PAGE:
[co-author: Leslie Schneider]
The DOL, HHS, and IRS (the “Departments”) recently released new Health Care Reform Frequently Asked Questions (“FAQs”). The FAQs provide guidance on cost-sharing limitations and coverage of preventive services.
Cost-Sharing Limits. With respect to non-grandfathered group health plans, Health Care Reform imposes cost-sharing limitations and out-of-pocket maximums, both of which limit participants’ overall out-of-pocket costs for essential health benefits (“EHBs”). Generally “cost-sharing” refers to amounts participants are required to pay, such as deductibles, coinsurance, copayments or similar charges. The annual out-of-pocket maximum for 2014 is $6,350 for single coverage and $12,700 for family coverage.
Out-of-Network Items and Services. A prior FAQ provided that a plan that includes a network of providers may, but is not required to, count amounts paid for out-of-network items and services towards the plan’s annual out-of-pocket maximum. These FAQs clarify that a plan that counts such spending towards the out-of-pocket maximum may use any reasonable method for doing so.
Brand Name Prescription Drugs. Large group market plans and self-insured group health plans have the discretion to define EHBs. This means that they may, for example, include only generic drugs (if medically appropriate and available) as EHBs, and provide a separate non-EHB option that allows participants to elect a brand name drug at a higher cost sharing amount. Under this type of plan design, if an individual selects a brand name drug when a generic was available and medically appropriate, the plan may provide that all or some of the amount paid by the individual (e.g., the difference between the cost of the brand name drug and the generic drug) is not required to be counted towards the annual out-of-pocket maximum. The SPD, for an ERISA plan, must explain which covered benefits do not count towards an individual’s out of pocket maximum.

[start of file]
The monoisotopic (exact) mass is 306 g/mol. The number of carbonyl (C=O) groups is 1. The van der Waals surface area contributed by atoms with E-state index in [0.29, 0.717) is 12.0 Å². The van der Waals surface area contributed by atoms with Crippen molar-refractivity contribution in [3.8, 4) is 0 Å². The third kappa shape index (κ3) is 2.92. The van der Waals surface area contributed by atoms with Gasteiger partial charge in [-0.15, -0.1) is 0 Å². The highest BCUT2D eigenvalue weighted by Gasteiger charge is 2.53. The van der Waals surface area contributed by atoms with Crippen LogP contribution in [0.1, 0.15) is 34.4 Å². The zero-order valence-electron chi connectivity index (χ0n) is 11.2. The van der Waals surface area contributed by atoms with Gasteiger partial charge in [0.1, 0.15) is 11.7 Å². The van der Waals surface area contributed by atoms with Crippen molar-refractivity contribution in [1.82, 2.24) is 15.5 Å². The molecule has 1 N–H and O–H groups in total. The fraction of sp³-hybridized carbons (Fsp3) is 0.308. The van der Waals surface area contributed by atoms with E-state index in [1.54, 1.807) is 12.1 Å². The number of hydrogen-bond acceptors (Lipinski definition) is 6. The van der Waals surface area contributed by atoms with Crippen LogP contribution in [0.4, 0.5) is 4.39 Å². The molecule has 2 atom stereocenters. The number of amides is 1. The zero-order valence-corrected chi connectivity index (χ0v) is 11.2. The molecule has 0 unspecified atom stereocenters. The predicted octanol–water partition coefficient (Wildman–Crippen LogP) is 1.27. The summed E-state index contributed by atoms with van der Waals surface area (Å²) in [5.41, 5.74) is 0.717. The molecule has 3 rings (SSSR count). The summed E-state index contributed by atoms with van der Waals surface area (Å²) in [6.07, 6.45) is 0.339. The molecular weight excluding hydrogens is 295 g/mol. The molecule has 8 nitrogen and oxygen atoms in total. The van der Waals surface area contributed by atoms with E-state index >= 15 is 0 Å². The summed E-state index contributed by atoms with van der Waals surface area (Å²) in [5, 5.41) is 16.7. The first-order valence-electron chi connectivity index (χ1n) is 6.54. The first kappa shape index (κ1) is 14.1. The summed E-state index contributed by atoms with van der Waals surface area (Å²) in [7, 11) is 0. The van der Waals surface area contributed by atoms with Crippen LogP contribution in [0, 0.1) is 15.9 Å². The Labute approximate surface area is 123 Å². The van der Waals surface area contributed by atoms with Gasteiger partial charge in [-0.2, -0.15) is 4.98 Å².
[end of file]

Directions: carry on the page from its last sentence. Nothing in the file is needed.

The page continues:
Reference-Based Pricing Structure. Until further guidance is issued, a large group market plan or self-insured group health plan using a reference-based pricing structure (i.e., where the plan pays a fixed amount for a particular procedure) will not fail to comply with the out-of-pocket maximum requirements because it limits in-network providers to those that accept the reference amount. However, such plans must use a reasonable method to ensure that they provide adequate access to quality providers.
Coverage of Preventive Services for Tobacco Cessation. Health Care Reform requires that non-grandfathered group health plans provide certain preventive care benefits, including tobacco cessation benefits without any cost sharing by participants. The FAQs clarify that non-grandfathered group health plans may comply with the tobacco cessation coverage requirement by (i) screening for tobacco use, and (ii) offering tobacco users at least two tobacco cessation attempts per year, each of which include four tobacco cessation counseling sessions of at least 10 minutes and FDA-approved tobacco cessation medications for a 90-day treatment regimen.